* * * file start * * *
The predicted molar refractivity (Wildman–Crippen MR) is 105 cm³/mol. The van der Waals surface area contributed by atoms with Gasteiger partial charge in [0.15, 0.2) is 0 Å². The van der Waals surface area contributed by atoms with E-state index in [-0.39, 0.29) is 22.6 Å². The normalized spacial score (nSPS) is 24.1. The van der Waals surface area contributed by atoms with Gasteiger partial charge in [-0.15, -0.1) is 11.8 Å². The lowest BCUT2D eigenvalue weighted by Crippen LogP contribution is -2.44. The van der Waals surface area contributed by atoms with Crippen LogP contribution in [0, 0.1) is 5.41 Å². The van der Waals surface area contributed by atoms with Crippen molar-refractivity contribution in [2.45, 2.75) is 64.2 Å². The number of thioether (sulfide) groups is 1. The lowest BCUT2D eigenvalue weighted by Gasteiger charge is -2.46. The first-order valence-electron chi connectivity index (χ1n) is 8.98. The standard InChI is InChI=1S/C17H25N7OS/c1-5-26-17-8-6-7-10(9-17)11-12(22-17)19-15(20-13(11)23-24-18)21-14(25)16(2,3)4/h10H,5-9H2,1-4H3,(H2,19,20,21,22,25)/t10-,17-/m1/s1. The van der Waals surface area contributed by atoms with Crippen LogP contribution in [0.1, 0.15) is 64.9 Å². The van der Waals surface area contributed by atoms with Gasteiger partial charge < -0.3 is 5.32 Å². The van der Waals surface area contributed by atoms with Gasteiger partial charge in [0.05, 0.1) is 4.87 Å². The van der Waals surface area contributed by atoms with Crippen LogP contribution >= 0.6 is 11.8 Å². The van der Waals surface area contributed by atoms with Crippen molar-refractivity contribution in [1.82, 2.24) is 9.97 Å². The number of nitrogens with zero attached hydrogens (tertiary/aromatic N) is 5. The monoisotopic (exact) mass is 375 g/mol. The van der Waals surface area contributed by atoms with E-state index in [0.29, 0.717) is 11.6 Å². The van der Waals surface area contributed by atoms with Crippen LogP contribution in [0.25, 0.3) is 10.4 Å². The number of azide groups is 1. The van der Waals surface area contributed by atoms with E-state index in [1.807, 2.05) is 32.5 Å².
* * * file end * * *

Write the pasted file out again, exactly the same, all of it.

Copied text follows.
The predicted molar refractivity (Wildman–Crippen MR) is 105 cm³/mol. The van der Waals surface area contributed by atoms with Gasteiger partial charge in [0.15, 0.2) is 0 Å². The van der Waals surface area contributed by atoms with E-state index in [-0.39, 0.29) is 22.6 Å². The normalized spacial score (nSPS) is 24.1. The van der Waals surface area contributed by atoms with Gasteiger partial charge in [-0.15, -0.1) is 11.8 Å². The lowest BCUT2D eigenvalue weighted by Crippen LogP contribution is -2.44. The van der Waals surface area contributed by atoms with Crippen LogP contribution in [0, 0.1) is 5.41 Å². The van der Waals surface area contributed by atoms with Crippen molar-refractivity contribution in [2.45, 2.75) is 64.2 Å². The number of thioether (sulfide) groups is 1. The lowest BCUT2D eigenvalue weighted by Gasteiger charge is -2.46. The first-order valence-electron chi connectivity index (χ1n) is 8.98. The standard InChI is InChI=1S/C17H25N7OS/c1-5-26-17-8-6-7-10(9-17)11-12(22-17)19-15(20-13(11)23-24-18)21-14(25)16(2,3)4/h10H,5-9H2,1-4H3,(H2,19,20,21,22,25)/t10-,17-/m1/s1. The van der Waals surface area contributed by atoms with Crippen LogP contribution in [0.1, 0.15) is 64.9 Å². The van der Waals surface area contributed by atoms with Gasteiger partial charge < -0.3 is 5.32 Å². The van der Waals surface area contributed by atoms with Gasteiger partial charge in [0.05, 0.1) is 4.87 Å². The van der Waals surface area contributed by atoms with Crippen LogP contribution >= 0.6 is 11.8 Å². The van der Waals surface area contributed by atoms with Crippen molar-refractivity contribution in [1.82, 2.24) is 9.97 Å². The number of nitrogens with zero attached hydrogens (tertiary/aromatic N) is 5. The monoisotopic (exact) mass is 375 g/mol. The van der Waals surface area contributed by atoms with E-state index in [0.29, 0.717) is 11.6 Å². The van der Waals surface area contributed by atoms with Crippen LogP contribution in [0.25, 0.3) is 10.4 Å². The number of azide groups is 1. The van der Waals surface area contributed by atoms with E-state index in [1.807, 2.05) is 32.5 Å².